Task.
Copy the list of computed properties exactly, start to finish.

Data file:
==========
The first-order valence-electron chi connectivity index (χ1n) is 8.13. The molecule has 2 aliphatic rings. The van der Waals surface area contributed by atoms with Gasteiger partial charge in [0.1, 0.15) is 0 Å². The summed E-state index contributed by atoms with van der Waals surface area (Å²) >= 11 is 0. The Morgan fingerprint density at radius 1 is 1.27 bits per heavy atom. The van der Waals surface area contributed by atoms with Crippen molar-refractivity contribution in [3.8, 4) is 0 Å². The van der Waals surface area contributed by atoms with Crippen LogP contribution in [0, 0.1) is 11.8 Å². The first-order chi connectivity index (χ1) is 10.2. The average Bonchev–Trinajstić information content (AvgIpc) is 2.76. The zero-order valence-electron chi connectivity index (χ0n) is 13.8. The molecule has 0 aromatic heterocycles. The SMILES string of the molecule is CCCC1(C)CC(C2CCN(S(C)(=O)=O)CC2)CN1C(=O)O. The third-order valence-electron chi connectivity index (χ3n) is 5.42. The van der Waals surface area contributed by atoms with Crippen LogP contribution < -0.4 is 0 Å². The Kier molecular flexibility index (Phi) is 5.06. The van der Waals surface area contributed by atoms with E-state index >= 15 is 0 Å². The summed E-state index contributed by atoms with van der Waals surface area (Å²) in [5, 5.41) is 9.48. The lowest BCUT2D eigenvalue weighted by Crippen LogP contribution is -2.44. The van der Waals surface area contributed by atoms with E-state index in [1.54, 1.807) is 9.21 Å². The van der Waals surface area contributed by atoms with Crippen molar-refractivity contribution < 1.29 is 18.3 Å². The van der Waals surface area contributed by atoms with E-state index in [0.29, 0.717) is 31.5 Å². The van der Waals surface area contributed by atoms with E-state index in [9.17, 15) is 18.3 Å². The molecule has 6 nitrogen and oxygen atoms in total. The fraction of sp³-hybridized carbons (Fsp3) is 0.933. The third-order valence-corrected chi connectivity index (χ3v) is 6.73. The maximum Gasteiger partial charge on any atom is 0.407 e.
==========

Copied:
The first-order valence-electron chi connectivity index (χ1n) is 8.13. The molecule has 2 aliphatic rings. The van der Waals surface area contributed by atoms with Gasteiger partial charge in [0.1, 0.15) is 0 Å². The summed E-state index contributed by atoms with van der Waals surface area (Å²) >= 11 is 0. The Morgan fingerprint density at radius 1 is 1.27 bits per heavy atom. The van der Waals surface area contributed by atoms with Crippen molar-refractivity contribution in [3.8, 4) is 0 Å². The van der Waals surface area contributed by atoms with Crippen LogP contribution in [0, 0.1) is 11.8 Å². The first-order chi connectivity index (χ1) is 10.2. The average Bonchev–Trinajstić information content (AvgIpc) is 2.76. The zero-order valence-electron chi connectivity index (χ0n) is 13.8. The molecule has 0 aromatic heterocycles. The SMILES string of the molecule is CCCC1(C)CC(C2CCN(S(C)(=O)=O)CC2)CN1C(=O)O. The third-order valence-electron chi connectivity index (χ3n) is 5.42. The van der Waals surface area contributed by atoms with Crippen LogP contribution < -0.4 is 0 Å². The Kier molecular flexibility index (Phi) is 5.06. The van der Waals surface area contributed by atoms with E-state index >= 15 is 0 Å². The summed E-state index contributed by atoms with van der Waals surface area (Å²) in [5, 5.41) is 9.48. The lowest BCUT2D eigenvalue weighted by Crippen LogP contribution is -2.44. The van der Waals surface area contributed by atoms with E-state index in [1.54, 1.807) is 9.21 Å². The van der Waals surface area contributed by atoms with Crippen molar-refractivity contribution < 1.29 is 18.3 Å². The van der Waals surface area contributed by atoms with E-state index in [0.29, 0.717) is 31.5 Å². The van der Waals surface area contributed by atoms with E-state index in [9.17, 15) is 18.3 Å². The molecule has 6 nitrogen and oxygen atoms in total. The fraction of sp³-hybridized carbons (Fsp3) is 0.933. The third-order valence-corrected chi connectivity index (χ3v) is 6.73. The maximum Gasteiger partial charge on any atom is 0.407 e.